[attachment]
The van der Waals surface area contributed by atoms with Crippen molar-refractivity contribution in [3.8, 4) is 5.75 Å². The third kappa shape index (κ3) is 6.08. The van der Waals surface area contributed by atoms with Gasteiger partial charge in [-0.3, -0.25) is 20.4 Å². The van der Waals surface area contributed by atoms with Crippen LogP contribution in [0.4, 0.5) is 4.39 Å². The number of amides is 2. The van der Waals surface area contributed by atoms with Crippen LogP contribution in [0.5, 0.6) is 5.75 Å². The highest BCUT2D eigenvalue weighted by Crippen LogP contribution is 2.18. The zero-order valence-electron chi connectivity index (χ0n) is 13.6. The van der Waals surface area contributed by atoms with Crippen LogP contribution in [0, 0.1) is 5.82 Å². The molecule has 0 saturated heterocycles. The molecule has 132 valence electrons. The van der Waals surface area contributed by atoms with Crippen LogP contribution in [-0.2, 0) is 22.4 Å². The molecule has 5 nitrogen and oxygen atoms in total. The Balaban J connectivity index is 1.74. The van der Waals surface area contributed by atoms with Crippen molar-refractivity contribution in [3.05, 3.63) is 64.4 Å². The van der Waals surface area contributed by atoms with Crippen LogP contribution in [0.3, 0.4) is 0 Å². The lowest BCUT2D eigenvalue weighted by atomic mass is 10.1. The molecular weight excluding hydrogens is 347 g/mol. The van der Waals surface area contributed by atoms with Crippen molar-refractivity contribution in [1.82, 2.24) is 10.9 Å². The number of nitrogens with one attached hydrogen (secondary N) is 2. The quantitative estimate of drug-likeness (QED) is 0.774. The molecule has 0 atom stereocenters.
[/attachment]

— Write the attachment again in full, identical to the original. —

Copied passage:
The van der Waals surface area contributed by atoms with Crippen molar-refractivity contribution in [3.8, 4) is 5.75 Å². The third kappa shape index (κ3) is 6.08. The van der Waals surface area contributed by atoms with Gasteiger partial charge in [-0.3, -0.25) is 20.4 Å². The van der Waals surface area contributed by atoms with Crippen LogP contribution in [0.4, 0.5) is 4.39 Å². The number of amides is 2. The van der Waals surface area contributed by atoms with Crippen LogP contribution in [0.5, 0.6) is 5.75 Å². The highest BCUT2D eigenvalue weighted by Crippen LogP contribution is 2.18. The zero-order valence-electron chi connectivity index (χ0n) is 13.6. The van der Waals surface area contributed by atoms with Crippen LogP contribution in [0, 0.1) is 5.82 Å². The molecule has 0 saturated heterocycles. The molecule has 132 valence electrons. The van der Waals surface area contributed by atoms with Crippen LogP contribution in [-0.2, 0) is 22.4 Å². The molecule has 5 nitrogen and oxygen atoms in total. The Balaban J connectivity index is 1.74. The van der Waals surface area contributed by atoms with Crippen molar-refractivity contribution in [3.05, 3.63) is 64.4 Å². The van der Waals surface area contributed by atoms with Crippen LogP contribution in [0.3, 0.4) is 0 Å². The lowest BCUT2D eigenvalue weighted by atomic mass is 10.1. The molecular weight excluding hydrogens is 347 g/mol. The van der Waals surface area contributed by atoms with Crippen molar-refractivity contribution in [1.82, 2.24) is 10.9 Å². The number of nitrogens with one attached hydrogen (secondary N) is 2. The quantitative estimate of drug-likeness (QED) is 0.774. The molecule has 0 atom stereocenters.